Four out of five teachers didn’t like merit pay for the individual, Allon again dissenting. DeBlasio thinks merit pay isn’t a proven reform policy, but sees lots of progress with tenure reform. Allon agrees with merit payand having tiers for teachers’ careers. He also wants to weaken tenure. Liu questions what people mean by the issue of merit. He says most teachers want a real evaluation system, but it needs to actually reflect their teaching. He cited the teacher data reports as an example of reform gone wrong. He found some of the margins of error (anywhere from 45-50%!) render the entire teacher data report program useless. Liu also said that you can’t start your state of the city address by badmouthing teachers. Thompson doesn’t want to take anything off the table, but merit pay just hasn’t worked in NYC in any of the programs that have run through here. Thompson favors supporting teachers because, if they are leaving at the 50% clip per five years that Allon mentions, it means the system has to do a better job of supporting them when they walk in. Plus, education is a collaborative process. Quinn gives props to Newark for working with their teachers union’ (so did DeBlasio). She believes that incentivizing teachers who work at the lowest performing schools in the highest need areas is a good policy. She also believes the reason why merit pay hasn’t worked is because teachers didn’t come to education for the money, and don’t work on commission. They came for the kids.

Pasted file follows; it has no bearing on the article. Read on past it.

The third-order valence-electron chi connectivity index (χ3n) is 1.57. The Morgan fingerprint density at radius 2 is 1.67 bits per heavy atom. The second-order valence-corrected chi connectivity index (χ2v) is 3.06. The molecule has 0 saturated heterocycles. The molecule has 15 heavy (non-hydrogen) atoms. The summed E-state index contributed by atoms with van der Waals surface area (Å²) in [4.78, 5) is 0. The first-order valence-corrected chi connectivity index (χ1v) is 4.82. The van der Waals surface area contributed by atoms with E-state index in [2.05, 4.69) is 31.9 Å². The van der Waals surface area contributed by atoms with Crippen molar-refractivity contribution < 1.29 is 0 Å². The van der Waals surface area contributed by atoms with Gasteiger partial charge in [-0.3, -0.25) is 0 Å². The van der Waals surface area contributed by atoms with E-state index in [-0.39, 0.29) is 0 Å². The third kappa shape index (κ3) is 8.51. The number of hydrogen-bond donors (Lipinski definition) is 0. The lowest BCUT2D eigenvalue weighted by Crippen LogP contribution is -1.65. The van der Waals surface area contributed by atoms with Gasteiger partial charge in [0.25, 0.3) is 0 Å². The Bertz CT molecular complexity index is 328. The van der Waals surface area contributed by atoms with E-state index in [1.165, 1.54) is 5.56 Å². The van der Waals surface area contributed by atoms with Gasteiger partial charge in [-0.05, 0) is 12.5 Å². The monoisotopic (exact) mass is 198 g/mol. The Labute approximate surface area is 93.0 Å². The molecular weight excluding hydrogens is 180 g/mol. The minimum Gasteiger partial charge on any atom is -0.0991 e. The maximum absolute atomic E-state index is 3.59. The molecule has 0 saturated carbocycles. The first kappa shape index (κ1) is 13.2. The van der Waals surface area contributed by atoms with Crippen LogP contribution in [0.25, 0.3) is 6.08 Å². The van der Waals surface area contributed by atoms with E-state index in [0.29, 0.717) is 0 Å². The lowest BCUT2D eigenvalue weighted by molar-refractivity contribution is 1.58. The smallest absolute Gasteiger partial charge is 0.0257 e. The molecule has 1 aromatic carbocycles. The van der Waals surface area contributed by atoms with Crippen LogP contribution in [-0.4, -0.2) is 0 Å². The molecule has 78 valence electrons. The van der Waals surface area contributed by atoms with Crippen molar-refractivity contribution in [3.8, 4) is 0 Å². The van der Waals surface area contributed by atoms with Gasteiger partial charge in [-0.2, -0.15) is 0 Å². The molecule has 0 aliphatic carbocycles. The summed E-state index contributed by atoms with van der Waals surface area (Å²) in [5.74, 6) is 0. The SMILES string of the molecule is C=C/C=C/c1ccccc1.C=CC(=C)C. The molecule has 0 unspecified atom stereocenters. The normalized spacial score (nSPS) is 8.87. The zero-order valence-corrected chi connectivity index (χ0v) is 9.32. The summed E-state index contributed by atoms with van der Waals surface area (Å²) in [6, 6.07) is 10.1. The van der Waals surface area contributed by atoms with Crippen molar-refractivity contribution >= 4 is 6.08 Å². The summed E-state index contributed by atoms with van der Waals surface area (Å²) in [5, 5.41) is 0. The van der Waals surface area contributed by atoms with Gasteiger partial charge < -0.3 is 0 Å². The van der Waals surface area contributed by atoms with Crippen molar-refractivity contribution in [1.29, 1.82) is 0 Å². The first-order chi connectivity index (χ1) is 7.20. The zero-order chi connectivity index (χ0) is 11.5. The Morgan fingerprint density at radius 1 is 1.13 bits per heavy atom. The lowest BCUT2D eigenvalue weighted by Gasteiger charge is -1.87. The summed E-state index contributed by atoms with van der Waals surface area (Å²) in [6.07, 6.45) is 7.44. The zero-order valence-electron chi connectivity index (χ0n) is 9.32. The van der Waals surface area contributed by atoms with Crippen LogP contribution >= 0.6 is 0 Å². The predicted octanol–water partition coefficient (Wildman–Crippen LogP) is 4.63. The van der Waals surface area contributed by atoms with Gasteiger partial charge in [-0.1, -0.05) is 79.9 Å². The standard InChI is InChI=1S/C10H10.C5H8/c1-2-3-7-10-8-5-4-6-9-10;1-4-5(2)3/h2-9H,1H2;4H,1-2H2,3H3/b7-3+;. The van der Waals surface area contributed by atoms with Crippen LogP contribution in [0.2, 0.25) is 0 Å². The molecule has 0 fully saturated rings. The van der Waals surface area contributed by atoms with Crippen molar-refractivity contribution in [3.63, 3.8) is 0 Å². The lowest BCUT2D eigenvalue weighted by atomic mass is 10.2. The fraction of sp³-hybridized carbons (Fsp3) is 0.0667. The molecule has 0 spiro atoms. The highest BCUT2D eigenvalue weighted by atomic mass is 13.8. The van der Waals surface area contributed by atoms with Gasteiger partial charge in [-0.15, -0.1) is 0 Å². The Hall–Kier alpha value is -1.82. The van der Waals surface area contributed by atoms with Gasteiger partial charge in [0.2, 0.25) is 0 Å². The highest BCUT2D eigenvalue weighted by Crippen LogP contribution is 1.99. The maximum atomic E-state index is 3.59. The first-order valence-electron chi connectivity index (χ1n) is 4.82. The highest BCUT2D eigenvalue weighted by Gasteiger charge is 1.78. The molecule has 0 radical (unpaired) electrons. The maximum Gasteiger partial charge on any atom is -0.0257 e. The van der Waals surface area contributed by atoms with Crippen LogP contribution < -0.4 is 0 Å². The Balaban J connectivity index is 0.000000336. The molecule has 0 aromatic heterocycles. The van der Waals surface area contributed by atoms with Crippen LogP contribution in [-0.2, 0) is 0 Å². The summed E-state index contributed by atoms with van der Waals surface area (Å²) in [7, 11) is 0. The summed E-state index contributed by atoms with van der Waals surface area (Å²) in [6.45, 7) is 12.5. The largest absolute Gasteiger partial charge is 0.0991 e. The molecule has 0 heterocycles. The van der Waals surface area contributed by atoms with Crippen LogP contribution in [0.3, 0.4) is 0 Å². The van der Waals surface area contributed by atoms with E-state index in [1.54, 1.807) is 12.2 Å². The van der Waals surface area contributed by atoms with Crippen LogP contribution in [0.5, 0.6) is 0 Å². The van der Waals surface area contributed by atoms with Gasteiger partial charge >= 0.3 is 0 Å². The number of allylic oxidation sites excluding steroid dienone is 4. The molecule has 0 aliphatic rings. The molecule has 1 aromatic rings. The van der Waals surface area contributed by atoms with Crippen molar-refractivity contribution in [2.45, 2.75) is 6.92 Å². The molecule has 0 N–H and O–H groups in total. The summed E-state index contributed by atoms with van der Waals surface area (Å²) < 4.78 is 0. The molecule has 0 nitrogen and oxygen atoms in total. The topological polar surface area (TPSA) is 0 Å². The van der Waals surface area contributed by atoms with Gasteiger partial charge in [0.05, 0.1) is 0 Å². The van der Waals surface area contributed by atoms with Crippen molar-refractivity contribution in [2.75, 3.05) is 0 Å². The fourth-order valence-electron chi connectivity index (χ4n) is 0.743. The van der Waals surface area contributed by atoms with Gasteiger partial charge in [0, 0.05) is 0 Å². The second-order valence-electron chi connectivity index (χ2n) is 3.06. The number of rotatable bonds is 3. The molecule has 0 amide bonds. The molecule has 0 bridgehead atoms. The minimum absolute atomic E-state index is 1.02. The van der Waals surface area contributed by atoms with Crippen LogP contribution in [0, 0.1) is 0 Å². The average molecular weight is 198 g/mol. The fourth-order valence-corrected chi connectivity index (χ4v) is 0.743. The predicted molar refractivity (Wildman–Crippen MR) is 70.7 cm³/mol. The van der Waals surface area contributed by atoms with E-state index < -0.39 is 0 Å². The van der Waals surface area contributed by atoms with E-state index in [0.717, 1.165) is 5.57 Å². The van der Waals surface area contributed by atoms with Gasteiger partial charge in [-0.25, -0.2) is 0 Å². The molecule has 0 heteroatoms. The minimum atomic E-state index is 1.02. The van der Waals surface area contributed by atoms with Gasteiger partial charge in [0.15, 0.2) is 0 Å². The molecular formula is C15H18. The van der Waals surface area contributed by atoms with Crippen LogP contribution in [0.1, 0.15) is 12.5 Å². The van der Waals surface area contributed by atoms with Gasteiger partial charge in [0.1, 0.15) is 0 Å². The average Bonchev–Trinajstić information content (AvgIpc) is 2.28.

Vilson: Frankly, teachers should get paid more period. No merit pay individually, by school, or any other demographic. I agree that we need tenure reform because most teachers actually want a real evaluation process, but one that comes from real educators doing real work, not an arbitrary measure by people untrained or uninterested in real education. Notice my emphases.